On the note of forgetting about half of what you had learned, it reminds me of a pedagogy that I am a fan of: learn the underlying concepts and how to apply them, and you no longer have to "remember" because you "know." With your example, I cannot rattle off hardly any of the trig identities -- but I can derive all of them quite easily.
I think that this is a major issue with our education system when it comes to math: memorization. For example, in my daughter's math class, when going over exponent laws, the teacher said, "anything to the 0 power is 1. Why? Because that is the way it is; it is just one of those things we need to memorize." The same kids who learn this way find themselves in a math class a few years later and cant remember if it is 3^1 = 0 or 3^0 = 1. I wrote him showing how bloody easy it is to learn the correct way -- by looking at what exponents are (repeated multiplication) and that if we work backwards from 3^4, to 3^3, 3^2, we see that we are dividing by three each time, so it is easy to see why 3^0 has to be one. Better yet, this lets students understand why negative exponents are what they are. With this proper understanding, the student can re-derive the exponent laws anytime they may need them.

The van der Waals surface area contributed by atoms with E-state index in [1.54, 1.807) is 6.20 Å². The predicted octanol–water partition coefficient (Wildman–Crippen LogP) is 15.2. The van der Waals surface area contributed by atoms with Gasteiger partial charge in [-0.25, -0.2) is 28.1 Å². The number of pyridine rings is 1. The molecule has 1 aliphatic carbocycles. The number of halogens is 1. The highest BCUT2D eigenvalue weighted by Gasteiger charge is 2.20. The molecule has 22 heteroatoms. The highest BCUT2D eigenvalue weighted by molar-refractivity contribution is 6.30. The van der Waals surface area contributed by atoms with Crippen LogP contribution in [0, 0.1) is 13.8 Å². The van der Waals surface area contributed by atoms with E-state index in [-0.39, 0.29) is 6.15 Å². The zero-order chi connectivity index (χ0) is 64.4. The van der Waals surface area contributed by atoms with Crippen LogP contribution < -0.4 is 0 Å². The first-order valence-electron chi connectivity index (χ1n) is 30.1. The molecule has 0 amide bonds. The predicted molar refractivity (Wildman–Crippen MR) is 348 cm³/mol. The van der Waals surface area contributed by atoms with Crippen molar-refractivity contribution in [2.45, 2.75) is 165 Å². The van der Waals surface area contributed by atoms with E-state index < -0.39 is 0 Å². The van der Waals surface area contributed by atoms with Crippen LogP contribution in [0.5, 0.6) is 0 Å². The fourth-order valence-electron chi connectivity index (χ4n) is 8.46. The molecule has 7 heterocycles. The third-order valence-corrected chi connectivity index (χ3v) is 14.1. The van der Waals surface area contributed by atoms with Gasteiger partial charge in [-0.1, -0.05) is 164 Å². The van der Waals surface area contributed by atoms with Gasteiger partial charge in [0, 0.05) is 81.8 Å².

I completely agree with you that Khan is not a replacement. There is something to be said for us social beings being, you know, social when learning.
The system that I envision, at least as far as math is concerned, is something that I dub "modular math" -- though, that term should not be confused with modulus. I think the curriculum should be broken up from arithmetic to calculus in models (sets, pods, mods, levels, whatever).
A student meats the material at their level, and progresses through each model. This allows a student to quickly move through material that is easier for them and to have the time required for material that is more difficult. I imagine a system whereby students participate in a math curriculum whereby they progress on their own through CORRECT (yet to be defined) use of online lectures and quizzes and tests.
A teacher is ever present and provides the one on one work that the student requires when they hit a topic that they have trouble with, or need further or alternate explanation. The puts the teacher as a facilitator that needs to be familiar with all levels of math from basic arithmetic through calculus -- and by familiar, I mean able to actually teach the concepts. A teacher may have a student in model 4 and model 10 in the same room, and when each student has an issue, the teacher would need to be able to step in at that topic and work with the student.
I have begun development of the requisite online tools for this, but Khan has, by far, a lead on videos and lectures -- and even presence. I thought of this way before Khan was popular enough for me to have heard of him, but, with most things, it comes down to who implements it first. I think that it could be an exciting next step for the Khan Academy.
For every problem there is one solution which is simple, neat, and wrong. -- H. L. Mencken